often aren't long enough to stretch from the chest area
to the armpit where they must be reattached. If all
other methods are unsatisfactory, tissue can be taken
from the upper hip or "love handle" area.
This technique is usually a last resort, since this
tissue does not lend itself well to shaping a breast.
Taking a flap from this area can also leave the hips
How long does a Breast Reconstruction procedure
Generally, each of the surgeries in the implant process
takes from one to two hours. Flap reconstruction surgeries
may take two to four hours and the TRAM flap operation
could take up to six hours. Free flap procedures are
often longer than pedicle flap procedures because of
the careful microsurgery needed to reconnect the blood
What type of anesthesia is used?
Breast reconstruction is performed using general anesthesia
causing you to be asleep during the whole procedure.
Where is the procedure performed?
Breast reconstruction is usually performed on an outpatient
basis, in the surgeon's office-based surgical suite,
an outpatient surgical facility, or hospital.
When can I return home and
resume normal activities?
Tissue expansion and implants are often done on an
outpatient basis, allowing the patient to return home
immediately. On rare occasions, patients may be slow
to recover from anesthesia or have complications that
require them to stay overnight in the hospital.
How do I prepare for a Breast Reconstruction
During your initial consultation, your surgeon will
discuss the changes that you would like to make to your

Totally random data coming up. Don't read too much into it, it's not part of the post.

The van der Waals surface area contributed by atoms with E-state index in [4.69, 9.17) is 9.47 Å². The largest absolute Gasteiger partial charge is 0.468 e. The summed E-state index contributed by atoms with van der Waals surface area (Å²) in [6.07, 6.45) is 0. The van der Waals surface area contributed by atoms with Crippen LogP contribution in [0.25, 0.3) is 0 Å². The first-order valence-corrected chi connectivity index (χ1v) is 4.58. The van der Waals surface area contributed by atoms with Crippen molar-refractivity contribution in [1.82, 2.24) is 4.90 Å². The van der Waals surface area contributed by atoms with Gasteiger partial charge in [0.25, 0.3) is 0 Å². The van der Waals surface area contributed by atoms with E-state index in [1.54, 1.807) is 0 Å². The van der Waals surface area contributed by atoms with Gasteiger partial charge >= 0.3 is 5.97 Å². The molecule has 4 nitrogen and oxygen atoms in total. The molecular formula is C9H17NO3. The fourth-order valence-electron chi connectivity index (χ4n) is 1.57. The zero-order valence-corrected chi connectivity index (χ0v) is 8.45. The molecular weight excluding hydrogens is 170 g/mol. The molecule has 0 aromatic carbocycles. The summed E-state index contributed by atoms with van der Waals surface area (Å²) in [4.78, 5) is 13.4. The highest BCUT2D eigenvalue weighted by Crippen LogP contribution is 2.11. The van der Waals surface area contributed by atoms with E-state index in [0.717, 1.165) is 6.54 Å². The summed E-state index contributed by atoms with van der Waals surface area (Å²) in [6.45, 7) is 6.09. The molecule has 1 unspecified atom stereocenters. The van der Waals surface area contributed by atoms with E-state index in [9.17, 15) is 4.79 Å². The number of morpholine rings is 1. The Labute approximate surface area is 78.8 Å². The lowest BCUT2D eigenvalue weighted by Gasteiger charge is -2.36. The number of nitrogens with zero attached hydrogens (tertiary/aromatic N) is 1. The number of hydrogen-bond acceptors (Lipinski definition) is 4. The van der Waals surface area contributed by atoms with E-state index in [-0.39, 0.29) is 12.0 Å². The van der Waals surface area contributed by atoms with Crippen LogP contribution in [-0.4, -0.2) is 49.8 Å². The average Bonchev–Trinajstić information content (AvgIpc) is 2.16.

appearance. Since the appearance of your breasts is
a matter of personal perception and preference, you
will need to discuss your concerns in detail so your
surgeon can determine the appropriate alternatives.
You also should make arrangements ahead of time for
someone to drive you to and from your procedure and
to assist you with your daily activities during your
Prior to your surgical procedure, the surgeon will
perform a complete health history and physical. Depending
on your age and state of health, your surgeon may order
tests including, but not limited to, an electrocardiograph
(ECG), chest x-ray and spirometry (lung function test).
Knowledge of your allergies, medications and previous
surgeries should be brought to your surgeon's attention
at this time. Specific instructions to assist you in
preparing for this procedure will be given to you after
the health history and physical is complete. Depending
on your individual health status, the instructions may
include guidelines regarding your diet, alcohol intake,
smoking and which medications.
What precautions are necessary during recovery?
Recovery time varies depending on the type of procedure,
but usually takes between four and six weeks. Recovery
from flap procedures generally takes longer than recovery
from implant procedures. You should be able to do light
activities by the end of the first week, including taking
short walks to reduce the risk of blood clots in the
legs. Refrain from heavy lifting, sexual activity and
rigorous sports for three to six weeks. Patients who